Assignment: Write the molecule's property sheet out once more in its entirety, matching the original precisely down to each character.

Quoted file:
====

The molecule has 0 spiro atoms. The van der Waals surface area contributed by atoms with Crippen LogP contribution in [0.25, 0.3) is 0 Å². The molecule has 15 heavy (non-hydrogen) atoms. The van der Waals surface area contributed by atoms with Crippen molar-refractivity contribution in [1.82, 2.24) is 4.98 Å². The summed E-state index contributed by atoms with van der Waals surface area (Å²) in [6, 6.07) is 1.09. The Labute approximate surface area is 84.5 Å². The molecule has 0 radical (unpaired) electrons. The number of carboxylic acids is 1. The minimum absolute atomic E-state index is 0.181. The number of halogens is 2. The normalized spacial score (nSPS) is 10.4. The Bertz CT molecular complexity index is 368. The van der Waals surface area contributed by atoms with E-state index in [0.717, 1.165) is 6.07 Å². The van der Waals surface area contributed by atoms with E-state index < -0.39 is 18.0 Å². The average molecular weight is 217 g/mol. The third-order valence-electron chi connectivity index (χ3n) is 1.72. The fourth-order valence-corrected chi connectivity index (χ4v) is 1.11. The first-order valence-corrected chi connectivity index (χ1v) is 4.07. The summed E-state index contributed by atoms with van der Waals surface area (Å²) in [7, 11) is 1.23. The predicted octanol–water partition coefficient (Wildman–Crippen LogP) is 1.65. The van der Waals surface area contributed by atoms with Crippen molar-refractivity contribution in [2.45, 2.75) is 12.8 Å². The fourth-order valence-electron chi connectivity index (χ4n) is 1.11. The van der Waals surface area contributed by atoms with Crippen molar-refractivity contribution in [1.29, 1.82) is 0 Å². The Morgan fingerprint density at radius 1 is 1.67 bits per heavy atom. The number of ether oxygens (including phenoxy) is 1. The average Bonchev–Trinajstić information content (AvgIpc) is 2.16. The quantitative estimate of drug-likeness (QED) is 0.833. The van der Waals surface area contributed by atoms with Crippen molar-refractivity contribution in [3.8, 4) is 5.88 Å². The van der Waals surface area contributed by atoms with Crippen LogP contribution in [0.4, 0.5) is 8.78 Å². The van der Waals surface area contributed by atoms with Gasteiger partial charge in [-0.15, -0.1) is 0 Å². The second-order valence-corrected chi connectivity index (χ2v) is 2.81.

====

The molecule has 0 spiro atoms. The van der Waals surface area contributed by atoms with Crippen LogP contribution in [0.25, 0.3) is 0 Å². The molecule has 15 heavy (non-hydrogen) atoms. The van der Waals surface area contributed by atoms with Crippen molar-refractivity contribution in [1.82, 2.24) is 4.98 Å². The summed E-state index contributed by atoms with van der Waals surface area (Å²) in [6, 6.07) is 1.09. The Labute approximate surface area is 84.5 Å². The molecule has 0 radical (unpaired) electrons. The number of carboxylic acids is 1. The minimum absolute atomic E-state index is 0.181. The number of halogens is 2. The normalized spacial score (nSPS) is 10.4. The Bertz CT molecular complexity index is 368. The van der Waals surface area contributed by atoms with E-state index in [0.717, 1.165) is 6.07 Å². The van der Waals surface area contributed by atoms with E-state index < -0.39 is 18.0 Å². The average molecular weight is 217 g/mol. The third-order valence-electron chi connectivity index (χ3n) is 1.72. The fourth-order valence-corrected chi connectivity index (χ4v) is 1.11. The first-order valence-corrected chi connectivity index (χ1v) is 4.07. The summed E-state index contributed by atoms with van der Waals surface area (Å²) in [7, 11) is 1.23. The predicted octanol–water partition coefficient (Wildman–Crippen LogP) is 1.65. The van der Waals surface area contributed by atoms with Crippen molar-refractivity contribution in [2.45, 2.75) is 12.8 Å². The fourth-order valence-electron chi connectivity index (χ4n) is 1.11. The van der Waals surface area contributed by atoms with Crippen molar-refractivity contribution in [1.29, 1.82) is 0 Å². The Morgan fingerprint density at radius 1 is 1.67 bits per heavy atom. The number of ether oxygens (including phenoxy) is 1. The average Bonchev–Trinajstić information content (AvgIpc) is 2.16. The quantitative estimate of drug-likeness (QED) is 0.833. The van der Waals surface area contributed by atoms with Crippen molar-refractivity contribution in [3.8, 4) is 5.88 Å². The van der Waals surface area contributed by atoms with Crippen LogP contribution in [0.4, 0.5) is 8.78 Å². The van der Waals surface area contributed by atoms with Gasteiger partial charge in [-0.15, -0.1) is 0 Å². The second-order valence-corrected chi connectivity index (χ2v) is 2.81.